Iraq has been hit with a construction boom - in no small part due to the infusion of more than $20 billion in reconstruction money. The reconstruction has fueled a demand for many building materials and at the top of the list is cement. In addition to electricity shortages and the lack of clean water, the country is now experiencing a shortage of the product.
This construction site sits in the middle of a large traffic circle in south Baghdad. It is surrounded by cars backed up bumper to bumper in all directions. The construction project aims to reduce the traffic, by building a raised highway across this part of town.
About 20 men, some in red and white checkered headscarves, smooth concrete with flat ended shovels as the gray sludge is shot from a large hose onto neatly placed steel bars. With projects like these occurring all over Iraq for the first time in 30 years, site manager Ashraf Mahmood says prices have skyrocketed.
"The prices for cement and sand and aggregate, expand too much, as you know the gas problem, the transportation problem, in addition the Iraqi factories stop for working," he said.
Mahmood says the company doing this project has built its own temporary concrete mixing plant on site, because buying concrete from a cement plant is too expensive.
Another engineer, Mohammed Salih, says there is a very simple reason for the shortage.
"Anything you do, you must have cement," he said. "Any project, if you need tiles, bricks, even a small house, and even a big project."
Salih says the price for one ton of cement has gone up three to five times since before the war - from about $20 then to $125 now.
The problem is supply. June Reed, the U.S. Embassy Private Sector Development advisor in Baghdad, says most of Iraq's 13 plants are operating at about 25 percent capacity, or not operating at all.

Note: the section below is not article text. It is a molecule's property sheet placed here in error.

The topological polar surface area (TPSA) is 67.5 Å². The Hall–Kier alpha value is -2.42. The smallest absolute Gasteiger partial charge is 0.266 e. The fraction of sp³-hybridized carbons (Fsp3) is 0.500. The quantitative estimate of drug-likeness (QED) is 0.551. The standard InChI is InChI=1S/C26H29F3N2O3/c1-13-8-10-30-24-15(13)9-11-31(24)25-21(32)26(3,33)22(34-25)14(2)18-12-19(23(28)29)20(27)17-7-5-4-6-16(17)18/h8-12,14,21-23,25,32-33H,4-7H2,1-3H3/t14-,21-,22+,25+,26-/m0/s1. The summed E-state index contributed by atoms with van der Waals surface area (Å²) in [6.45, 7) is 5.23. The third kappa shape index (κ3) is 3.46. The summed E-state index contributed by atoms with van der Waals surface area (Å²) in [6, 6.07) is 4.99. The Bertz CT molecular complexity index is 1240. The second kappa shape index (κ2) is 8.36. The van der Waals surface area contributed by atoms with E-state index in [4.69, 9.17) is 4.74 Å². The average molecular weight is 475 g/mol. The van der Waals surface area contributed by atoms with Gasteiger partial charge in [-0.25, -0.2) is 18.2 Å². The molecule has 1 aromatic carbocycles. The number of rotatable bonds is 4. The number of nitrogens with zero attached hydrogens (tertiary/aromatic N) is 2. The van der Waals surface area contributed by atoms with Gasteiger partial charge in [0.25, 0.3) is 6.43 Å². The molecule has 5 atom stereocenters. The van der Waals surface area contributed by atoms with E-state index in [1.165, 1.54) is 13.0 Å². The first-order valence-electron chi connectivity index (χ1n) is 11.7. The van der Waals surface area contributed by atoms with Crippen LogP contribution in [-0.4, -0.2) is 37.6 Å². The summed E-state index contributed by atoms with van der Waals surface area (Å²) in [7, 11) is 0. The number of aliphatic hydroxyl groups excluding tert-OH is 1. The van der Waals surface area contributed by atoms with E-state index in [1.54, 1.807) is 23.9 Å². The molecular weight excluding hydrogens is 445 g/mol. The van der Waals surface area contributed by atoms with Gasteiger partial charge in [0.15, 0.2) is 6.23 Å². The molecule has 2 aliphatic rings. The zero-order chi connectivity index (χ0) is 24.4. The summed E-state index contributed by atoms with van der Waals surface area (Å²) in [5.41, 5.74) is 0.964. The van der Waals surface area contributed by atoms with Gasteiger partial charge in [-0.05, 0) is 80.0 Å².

"The state-owned enterprises that relate to cement are very old, some have plants and equipment that is 30-years old, outdated, generally not profitable, certainly not efficient," she said.
Iraq's chronic electricity and fuel shortages, in part caused by sabotage and insurgent attacks, have also shut down plants.
Salah Kambour at the Iraqi Ministry of Industry and Minerals says Iraq is rich in limestone and clay. Those two ingredients create the cement that, when mixed with sand and gravel, makes concrete. He says Iraq used to export its cement, but now: "We are importing cement from everywhere: from Turkey, from Lebanon, from Egypt, also from Kuwait, and from China! So from everywhere cement is coming!" he said.
Kambour says the production of Iraq's cement plants is about half the current demand. But even if the plants are repaired and provided with new equipment, they could only potentially produce about about half of the country's projected demand.
The American Embassy in Baghdad's commerce counselor, Andrew Wylegala, says privatization can help bridge this production gap and that across the board free-market reforms promise the best future for Iraq's other state-owned industries.
"Clearly the private sector is the way forward, the work that has been done through official funds and through reconstruction efforts, was always intended and has made good headway in setting the stage so private sectors players could come in and continue the job," he said.
In a move toward that goal, the Ministry of Industry announced that two cement plants will be the first state-owned companies to be partially purchased by privately owned companies. Kambour hopes it pays off.
"We hope they can get the know-how, to reach the design capacities, so the bad need of cement can be satisfied," he said.
More investors have found Iraq's construction boom a good bet and 20 new privately owned cement plants are to be built at a cost of $3 billion during the next three years. Until then, Iraqi small businessman and contractors struggle to continue rebuilding a country where concrete prices are prohibitively expensive.